I spent an evening on the mountain with the biologist last week and talked with him for an hour. He had his rifle and was looking for a domestic sheep someone had seen that morning so he sat and glassed with us. Very nice dude. From his own mouth he said the reason they increased the tags on the unit was because he was really worried about the rams leaving the unit and coming in contact with domestic sheep and then returning and bringing pneumonia back to the unit and wiping out the herd. They flew the unit in April and did count 76 rams most of them class 3 rams. He did say there were 3 class 4 rams he thought. My daughter has the late tag and I have spent tons of time on the unit. They are scattered in really small groups across the whole unit right now. In all my scouting I have seen 2 I would let her tag. There is alot of young rams on the unit. If you see a 150 ram you better tag him. Worried about them dying of old age wasn’t even mentioned and I don’t think that’s what they are worried about with this herd. When I say class 3 I’m meaning the low end of class 3 about 6 years old. I think the future looks good. My daughter had 5 pts and drew the tag. I had 18pts and did not draw.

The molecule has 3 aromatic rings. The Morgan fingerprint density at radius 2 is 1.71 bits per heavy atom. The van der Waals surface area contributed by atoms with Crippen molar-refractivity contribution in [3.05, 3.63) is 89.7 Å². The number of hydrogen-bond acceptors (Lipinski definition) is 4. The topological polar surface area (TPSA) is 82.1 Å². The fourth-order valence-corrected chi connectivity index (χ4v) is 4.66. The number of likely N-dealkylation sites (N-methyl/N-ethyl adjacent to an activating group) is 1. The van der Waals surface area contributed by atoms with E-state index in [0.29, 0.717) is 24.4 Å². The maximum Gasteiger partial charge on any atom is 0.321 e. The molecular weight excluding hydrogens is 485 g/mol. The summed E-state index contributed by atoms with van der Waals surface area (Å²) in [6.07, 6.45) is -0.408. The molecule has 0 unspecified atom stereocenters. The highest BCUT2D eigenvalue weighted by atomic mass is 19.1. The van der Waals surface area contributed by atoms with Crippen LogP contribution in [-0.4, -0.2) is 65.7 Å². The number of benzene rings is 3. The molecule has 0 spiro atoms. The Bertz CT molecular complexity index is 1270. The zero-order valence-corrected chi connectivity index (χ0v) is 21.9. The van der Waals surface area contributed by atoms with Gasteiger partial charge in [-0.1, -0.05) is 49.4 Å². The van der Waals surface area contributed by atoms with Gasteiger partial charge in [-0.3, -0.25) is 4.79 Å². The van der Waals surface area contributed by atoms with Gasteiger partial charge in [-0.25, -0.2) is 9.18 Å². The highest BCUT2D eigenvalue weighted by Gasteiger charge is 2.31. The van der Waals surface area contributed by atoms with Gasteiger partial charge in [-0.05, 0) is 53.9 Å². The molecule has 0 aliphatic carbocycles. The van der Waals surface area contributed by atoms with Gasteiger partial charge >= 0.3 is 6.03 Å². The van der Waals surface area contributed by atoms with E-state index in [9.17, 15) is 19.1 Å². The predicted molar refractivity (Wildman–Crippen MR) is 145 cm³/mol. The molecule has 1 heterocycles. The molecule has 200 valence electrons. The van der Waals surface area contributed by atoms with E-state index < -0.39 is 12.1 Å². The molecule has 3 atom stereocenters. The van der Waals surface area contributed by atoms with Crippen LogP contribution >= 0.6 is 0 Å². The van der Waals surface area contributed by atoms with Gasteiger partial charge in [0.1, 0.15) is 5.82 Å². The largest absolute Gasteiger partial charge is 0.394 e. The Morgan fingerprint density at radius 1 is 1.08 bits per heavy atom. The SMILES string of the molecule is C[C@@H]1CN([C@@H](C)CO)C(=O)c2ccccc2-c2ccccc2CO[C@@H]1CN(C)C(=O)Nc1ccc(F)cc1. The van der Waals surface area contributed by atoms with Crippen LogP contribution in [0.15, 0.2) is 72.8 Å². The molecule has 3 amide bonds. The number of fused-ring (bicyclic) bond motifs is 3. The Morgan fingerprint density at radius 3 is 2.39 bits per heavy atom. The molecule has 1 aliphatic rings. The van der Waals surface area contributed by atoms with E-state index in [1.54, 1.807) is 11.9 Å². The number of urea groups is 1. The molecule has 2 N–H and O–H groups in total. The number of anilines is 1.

If you have 7 tags and 76 rams, and most of them in the class 3/6 year old rams, most of them will die before being harvested. Simple math shows that. Anyways, that was what he told my friend who has the tag. And think how many new rams will be born each year. I think most should realize this is not a trophy unit if you are worried about inches. For us, its a trophy unit with a chance to harvest a ram. We are getting excited.